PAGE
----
Returns

List, the list of untrainable parameters.

update_parameters_name(prefix='', recurse=True)[source]

Updates the names of parameters with given prefix string.

Adds the given prefix to the names of parameters.

Parameters
• prefix (str) – The prefix string.

• recurse (bool) – Whether contains the parameters of subcells. Default: True.

class mindspore.nn.CellList(*args)[source]

Holds Cells in a list.

CellList can be indexed like a regular Python list, but cells it contains are properly registered, and will be visible by all Cell methods.

Parameters

args (list, optional) – List of subclass of Cell.

Examples

>>> conv = nn.Conv2d(100, 20, 3)
>>> bn = nn.BatchNorm2d(20)
>>> relu = nn.ReLU()
>>> cell_ls = nn.CellList([bn])
>>> cell_ls.insert(0, conv)
>>> cell_ls.append(relu)
>>> x = Tensor(np.random.random((1, 3, 4, 4)), dtype=mindspore.float32)
>>> # not same as nn.SequentialCell, cell_ls(x) is not correct
>>> cell_ls
CellList< (0): Conv2d<input_channels=100, ..., bias_init=None>
(1): BatchNorm2d<num_features=20, ..., moving_variance=Parameter (name=variance)>
(2): ReLU<> >

append(cell)[source]

Appends a given cell to the end of the list.

extend(cells)[source]

Appends cells from a Python iterable to the end of the list.

Raises

TypeError – If the cells is not a list of subcells.

insert(index, cell)[source]

Inserts a given cell before a given index in the list.

class mindspore.nn.ClipByNorm[source]

Clips tensor values to a maximum $$L_2$$-norm.

The output of this layer remains the same if the $$L_2$$-norm of the input tensor is not greater than the argument clip_norm. Otherwise the tensor will be normalized as:

$\text{output}(X) = \frac{\text{clip_norm} * X}{L_2(X)},$

where $$L_2(X)$$ is the $$L_2$$-norm of $$X$$.

Inputs:
• input (Tensor) - Tensor of shape N-D.

• clip_norm (Tensor) - A scalar Tensor of shape $$()$$ or $$(1)$$ and of the same type as the input Tensor.

Outputs:

Tensor, clipped tensor with the same shape as the input.

Examples

>>> net = nn.ClipByNorm()
>>> input = Tensor(np.random.randint(0, 10, [4, 16]), mindspore.float32)
>>> clip_norm = Tensor(np.array([100]).astype(np.float32))
>>> net(input, clip_norm)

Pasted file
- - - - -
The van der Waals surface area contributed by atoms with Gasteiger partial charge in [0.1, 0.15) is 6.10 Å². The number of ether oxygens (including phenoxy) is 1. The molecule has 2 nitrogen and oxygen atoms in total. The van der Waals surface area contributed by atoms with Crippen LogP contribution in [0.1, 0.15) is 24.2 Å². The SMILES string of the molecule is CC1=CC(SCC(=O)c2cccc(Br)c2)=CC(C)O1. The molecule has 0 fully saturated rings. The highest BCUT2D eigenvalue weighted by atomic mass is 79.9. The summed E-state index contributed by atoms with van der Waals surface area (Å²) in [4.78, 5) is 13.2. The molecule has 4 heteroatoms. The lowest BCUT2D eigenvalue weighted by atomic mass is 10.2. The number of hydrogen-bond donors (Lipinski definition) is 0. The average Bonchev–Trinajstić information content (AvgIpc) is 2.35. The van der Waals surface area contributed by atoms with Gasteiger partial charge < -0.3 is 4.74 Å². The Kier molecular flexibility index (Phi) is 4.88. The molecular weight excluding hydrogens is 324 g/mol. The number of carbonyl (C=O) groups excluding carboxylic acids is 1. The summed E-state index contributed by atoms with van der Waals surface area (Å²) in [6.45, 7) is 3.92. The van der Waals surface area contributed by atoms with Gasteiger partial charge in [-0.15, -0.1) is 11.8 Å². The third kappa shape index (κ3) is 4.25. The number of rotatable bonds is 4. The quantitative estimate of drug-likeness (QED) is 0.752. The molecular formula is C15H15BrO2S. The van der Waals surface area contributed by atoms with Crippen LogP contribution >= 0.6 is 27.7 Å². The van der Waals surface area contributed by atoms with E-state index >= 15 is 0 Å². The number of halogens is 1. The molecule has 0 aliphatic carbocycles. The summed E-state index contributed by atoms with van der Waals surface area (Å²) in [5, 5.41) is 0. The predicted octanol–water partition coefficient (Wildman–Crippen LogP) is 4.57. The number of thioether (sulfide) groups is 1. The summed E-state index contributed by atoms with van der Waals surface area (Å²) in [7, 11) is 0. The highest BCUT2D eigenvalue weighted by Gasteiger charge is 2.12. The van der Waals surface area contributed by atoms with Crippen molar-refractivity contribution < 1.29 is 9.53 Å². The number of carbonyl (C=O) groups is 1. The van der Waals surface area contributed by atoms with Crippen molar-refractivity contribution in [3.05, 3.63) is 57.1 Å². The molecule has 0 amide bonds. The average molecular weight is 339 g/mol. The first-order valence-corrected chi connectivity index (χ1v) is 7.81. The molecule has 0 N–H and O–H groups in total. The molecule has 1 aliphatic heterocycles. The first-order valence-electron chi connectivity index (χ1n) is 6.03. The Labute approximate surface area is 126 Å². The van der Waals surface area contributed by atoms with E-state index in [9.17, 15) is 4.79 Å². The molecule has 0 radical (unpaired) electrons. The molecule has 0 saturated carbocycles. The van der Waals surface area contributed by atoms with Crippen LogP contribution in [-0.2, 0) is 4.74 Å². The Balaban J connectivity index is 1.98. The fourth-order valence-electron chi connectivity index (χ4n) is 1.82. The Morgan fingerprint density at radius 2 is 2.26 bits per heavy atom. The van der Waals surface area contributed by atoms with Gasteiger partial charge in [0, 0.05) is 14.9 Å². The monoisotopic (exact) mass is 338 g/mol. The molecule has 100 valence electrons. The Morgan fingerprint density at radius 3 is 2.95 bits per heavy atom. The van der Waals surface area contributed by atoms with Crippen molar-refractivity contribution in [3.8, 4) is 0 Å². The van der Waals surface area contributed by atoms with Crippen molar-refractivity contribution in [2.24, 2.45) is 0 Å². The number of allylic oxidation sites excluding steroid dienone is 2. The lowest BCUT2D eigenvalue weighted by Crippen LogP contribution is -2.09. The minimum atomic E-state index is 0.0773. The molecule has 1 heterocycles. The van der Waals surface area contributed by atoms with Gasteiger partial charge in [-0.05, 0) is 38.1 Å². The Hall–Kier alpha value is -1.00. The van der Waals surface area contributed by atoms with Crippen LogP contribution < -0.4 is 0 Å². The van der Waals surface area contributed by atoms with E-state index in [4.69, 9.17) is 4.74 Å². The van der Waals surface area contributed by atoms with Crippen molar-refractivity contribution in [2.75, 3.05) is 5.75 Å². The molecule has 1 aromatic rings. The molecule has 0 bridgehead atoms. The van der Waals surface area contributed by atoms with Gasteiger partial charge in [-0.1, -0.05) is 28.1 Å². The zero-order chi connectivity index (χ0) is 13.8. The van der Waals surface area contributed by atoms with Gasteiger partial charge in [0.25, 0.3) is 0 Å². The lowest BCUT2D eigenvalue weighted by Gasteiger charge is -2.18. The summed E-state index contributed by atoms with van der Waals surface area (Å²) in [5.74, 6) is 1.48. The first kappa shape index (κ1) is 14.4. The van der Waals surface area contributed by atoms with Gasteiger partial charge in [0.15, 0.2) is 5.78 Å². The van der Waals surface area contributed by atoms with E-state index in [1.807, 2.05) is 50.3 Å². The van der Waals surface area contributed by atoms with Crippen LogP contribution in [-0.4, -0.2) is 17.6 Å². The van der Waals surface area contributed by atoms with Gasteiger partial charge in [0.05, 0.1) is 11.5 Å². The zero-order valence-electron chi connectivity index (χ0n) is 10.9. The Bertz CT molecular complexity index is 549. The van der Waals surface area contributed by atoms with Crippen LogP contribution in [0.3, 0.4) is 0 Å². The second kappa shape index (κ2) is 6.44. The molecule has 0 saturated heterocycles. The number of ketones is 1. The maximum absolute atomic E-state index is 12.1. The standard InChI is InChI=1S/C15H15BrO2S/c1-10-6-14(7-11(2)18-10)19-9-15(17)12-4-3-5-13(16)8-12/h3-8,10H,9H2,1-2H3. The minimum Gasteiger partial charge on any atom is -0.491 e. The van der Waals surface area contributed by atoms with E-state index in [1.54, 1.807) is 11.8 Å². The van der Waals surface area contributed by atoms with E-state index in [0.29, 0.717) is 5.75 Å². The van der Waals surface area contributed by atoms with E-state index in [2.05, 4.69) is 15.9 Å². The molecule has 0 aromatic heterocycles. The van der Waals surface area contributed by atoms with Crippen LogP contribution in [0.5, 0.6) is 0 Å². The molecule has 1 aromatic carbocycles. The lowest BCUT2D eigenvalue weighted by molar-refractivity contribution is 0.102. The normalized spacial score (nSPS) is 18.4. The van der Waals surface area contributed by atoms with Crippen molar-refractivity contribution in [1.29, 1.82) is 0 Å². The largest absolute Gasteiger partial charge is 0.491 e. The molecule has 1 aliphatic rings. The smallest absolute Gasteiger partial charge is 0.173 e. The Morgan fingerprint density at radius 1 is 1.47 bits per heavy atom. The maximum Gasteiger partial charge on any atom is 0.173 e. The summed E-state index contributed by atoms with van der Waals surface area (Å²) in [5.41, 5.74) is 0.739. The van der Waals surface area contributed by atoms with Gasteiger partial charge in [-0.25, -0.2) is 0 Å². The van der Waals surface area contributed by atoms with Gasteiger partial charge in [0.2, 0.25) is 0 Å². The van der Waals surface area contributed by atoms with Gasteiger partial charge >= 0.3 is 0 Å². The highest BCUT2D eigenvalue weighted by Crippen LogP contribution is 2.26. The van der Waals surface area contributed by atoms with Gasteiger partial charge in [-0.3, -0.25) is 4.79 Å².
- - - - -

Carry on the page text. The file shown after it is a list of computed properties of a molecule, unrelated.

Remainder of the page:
construct(x, clip_norm)[source]

add ms_function decorator for pynative mode

class mindspore.nn.Conv2d(in_channels, out_channels, kernel_size, stride=1, pad_mode='same', padding=0, dilation=1, group=1, has_bias=False, weight_init='normal', bias_init='zeros')[source]

2D convolution layer.

Applies a 2D convolution over an input tensor which is typically of shape $$(N, C_{in}, H_{in}, W_{in})$$, where $$N$$ is batch size and $$C_{in}$$ is channel number. For each batch of shape $$(C_{in}, H_{in}, W_{in})$$, the formula is defined as:

$out_j = \sum_{i=0}^{C_{in} - 1} ccor(W_{ij}, X_i) + b_j,$

where $$ccor$$ is cross correlation operator, $$C_{in}$$ is the input channel number, $$j$$ ranges from $$0$$ to $$C_{out} - 1$$, $$W_{ij}$$ corresponds to $$i$$-th channel of the $$j$$-th filter and $$out_{j}$$ corresponds to the $$j$$-th channel of the output. $$W_{ij}$$ is a slice of kernel and it has shape $$(\text{ks_h}, \text{ks_w})$$, where $$\text{ks_h}$$ and $$\text{ks_w}$$ are height and width of the convolution kernel. The full kernel has shape $$(C_{out}, C_{in} // \text{group}, \text{ks_h}, \text{ks_w})$$, where group is the group number to split the input in the channel dimension.

If the ‘pad_mode’ is set to be “valid”, the output height and width will be $$\left \lfloor{1 + \frac{H_{in} + 2 \times \text{padding} - \text{ks_h} - (\text{ks_h} - 1) \times (\text{dilation} - 1) }{\text{stride}}} \right \rfloor$$ and $$\left \lfloor{1 + \frac{W_{in} + 2 \times \text{padding} - \text{ks_w} - (\text{ks_w} - 1) \times (\text{dilation} - 1) }{\text{stride}}} \right \rfloor$$ respectively.